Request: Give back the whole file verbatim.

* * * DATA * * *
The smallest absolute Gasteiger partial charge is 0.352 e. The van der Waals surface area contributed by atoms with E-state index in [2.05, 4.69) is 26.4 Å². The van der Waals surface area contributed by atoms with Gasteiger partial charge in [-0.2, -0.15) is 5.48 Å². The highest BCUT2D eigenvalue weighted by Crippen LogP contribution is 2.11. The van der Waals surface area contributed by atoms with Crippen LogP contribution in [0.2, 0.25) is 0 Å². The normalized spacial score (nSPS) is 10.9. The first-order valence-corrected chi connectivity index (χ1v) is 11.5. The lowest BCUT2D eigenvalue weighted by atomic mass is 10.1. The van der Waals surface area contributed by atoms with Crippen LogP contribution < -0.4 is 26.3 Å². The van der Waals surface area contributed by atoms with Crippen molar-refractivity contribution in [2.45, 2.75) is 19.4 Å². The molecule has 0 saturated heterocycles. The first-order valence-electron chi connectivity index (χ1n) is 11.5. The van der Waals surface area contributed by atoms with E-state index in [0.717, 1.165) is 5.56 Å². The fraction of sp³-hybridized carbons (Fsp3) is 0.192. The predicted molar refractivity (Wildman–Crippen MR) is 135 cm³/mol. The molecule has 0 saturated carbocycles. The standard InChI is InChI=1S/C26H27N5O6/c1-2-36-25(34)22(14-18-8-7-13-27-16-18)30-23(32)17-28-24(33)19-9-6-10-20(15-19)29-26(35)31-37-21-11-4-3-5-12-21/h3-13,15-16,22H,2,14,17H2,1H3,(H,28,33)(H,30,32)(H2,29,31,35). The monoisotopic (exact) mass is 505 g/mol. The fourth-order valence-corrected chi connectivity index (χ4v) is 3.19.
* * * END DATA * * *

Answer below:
The smallest absolute Gasteiger partial charge is 0.352 e. The van der Waals surface area contributed by atoms with E-state index in [2.05, 4.69) is 26.4 Å². The van der Waals surface area contributed by atoms with Gasteiger partial charge in [-0.2, -0.15) is 5.48 Å². The highest BCUT2D eigenvalue weighted by Crippen LogP contribution is 2.11. The van der Waals surface area contributed by atoms with Crippen LogP contribution in [0.2, 0.25) is 0 Å². The normalized spacial score (nSPS) is 10.9. The first-order valence-corrected chi connectivity index (χ1v) is 11.5. The lowest BCUT2D eigenvalue weighted by atomic mass is 10.1. The van der Waals surface area contributed by atoms with Crippen LogP contribution < -0.4 is 26.3 Å². The van der Waals surface area contributed by atoms with Crippen molar-refractivity contribution in [2.45, 2.75) is 19.4 Å². The molecule has 0 saturated heterocycles. The first-order valence-electron chi connectivity index (χ1n) is 11.5. The van der Waals surface area contributed by atoms with E-state index in [0.717, 1.165) is 5.56 Å². The fraction of sp³-hybridized carbons (Fsp3) is 0.192. The predicted molar refractivity (Wildman–Crippen MR) is 135 cm³/mol. The molecule has 0 saturated carbocycles. The standard InChI is InChI=1S/C26H27N5O6/c1-2-36-25(34)22(14-18-8-7-13-27-16-18)30-23(32)17-28-24(33)19-9-6-10-20(15-19)29-26(35)31-37-21-11-4-3-5-12-21/h3-13,15-16,22H,2,14,17H2,1H3,(H,28,33)(H,30,32)(H2,29,31,35). The monoisotopic (exact) mass is 505 g/mol. The fourth-order valence-corrected chi connectivity index (χ4v) is 3.19.